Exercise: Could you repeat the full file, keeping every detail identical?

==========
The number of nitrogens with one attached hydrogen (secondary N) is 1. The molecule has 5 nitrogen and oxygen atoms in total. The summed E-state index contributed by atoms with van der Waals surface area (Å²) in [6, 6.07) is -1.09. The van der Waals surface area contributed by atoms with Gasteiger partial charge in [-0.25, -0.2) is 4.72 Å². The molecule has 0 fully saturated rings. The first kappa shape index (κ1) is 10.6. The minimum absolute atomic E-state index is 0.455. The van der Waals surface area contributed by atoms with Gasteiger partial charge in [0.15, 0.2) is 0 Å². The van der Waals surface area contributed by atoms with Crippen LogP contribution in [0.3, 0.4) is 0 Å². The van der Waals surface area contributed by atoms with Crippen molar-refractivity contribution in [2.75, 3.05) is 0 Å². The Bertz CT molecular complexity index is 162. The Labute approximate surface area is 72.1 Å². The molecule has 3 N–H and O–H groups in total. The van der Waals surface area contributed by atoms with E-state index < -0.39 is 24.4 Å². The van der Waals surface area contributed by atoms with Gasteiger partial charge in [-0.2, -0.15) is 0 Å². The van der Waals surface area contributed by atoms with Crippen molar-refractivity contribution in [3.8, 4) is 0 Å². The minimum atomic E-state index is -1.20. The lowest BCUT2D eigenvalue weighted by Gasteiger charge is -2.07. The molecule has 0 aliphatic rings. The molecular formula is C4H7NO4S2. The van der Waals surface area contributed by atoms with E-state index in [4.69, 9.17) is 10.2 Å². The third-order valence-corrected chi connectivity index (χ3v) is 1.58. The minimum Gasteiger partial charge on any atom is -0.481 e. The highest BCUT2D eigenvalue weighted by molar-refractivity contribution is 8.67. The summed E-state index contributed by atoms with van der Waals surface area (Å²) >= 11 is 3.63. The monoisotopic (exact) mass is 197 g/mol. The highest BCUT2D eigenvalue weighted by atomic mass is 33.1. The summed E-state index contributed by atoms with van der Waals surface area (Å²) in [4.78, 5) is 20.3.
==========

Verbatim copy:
The number of nitrogens with one attached hydrogen (secondary N) is 1. The molecule has 5 nitrogen and oxygen atoms in total. The summed E-state index contributed by atoms with van der Waals surface area (Å²) in [6, 6.07) is -1.09. The van der Waals surface area contributed by atoms with Gasteiger partial charge in [-0.25, -0.2) is 4.72 Å². The molecule has 0 fully saturated rings. The first kappa shape index (κ1) is 10.6. The minimum absolute atomic E-state index is 0.455. The van der Waals surface area contributed by atoms with Gasteiger partial charge in [0.15, 0.2) is 0 Å². The van der Waals surface area contributed by atoms with Crippen LogP contribution in [0.3, 0.4) is 0 Å². The van der Waals surface area contributed by atoms with Crippen molar-refractivity contribution in [2.75, 3.05) is 0 Å². The Bertz CT molecular complexity index is 162. The Labute approximate surface area is 72.1 Å². The molecule has 3 N–H and O–H groups in total. The van der Waals surface area contributed by atoms with E-state index < -0.39 is 24.4 Å². The van der Waals surface area contributed by atoms with Gasteiger partial charge in [-0.2, -0.15) is 0 Å². The van der Waals surface area contributed by atoms with Crippen molar-refractivity contribution in [3.8, 4) is 0 Å². The minimum atomic E-state index is -1.20. The lowest BCUT2D eigenvalue weighted by Gasteiger charge is -2.07. The molecule has 0 aliphatic rings. The molecular formula is C4H7NO4S2. The van der Waals surface area contributed by atoms with E-state index in [4.69, 9.17) is 10.2 Å². The third-order valence-corrected chi connectivity index (χ3v) is 1.58. The minimum Gasteiger partial charge on any atom is -0.481 e. The highest BCUT2D eigenvalue weighted by molar-refractivity contribution is 8.67. The summed E-state index contributed by atoms with van der Waals surface area (Å²) >= 11 is 3.63. The monoisotopic (exact) mass is 197 g/mol. The highest BCUT2D eigenvalue weighted by atomic mass is 33.1. The summed E-state index contributed by atoms with van der Waals surface area (Å²) in [4.78, 5) is 20.3.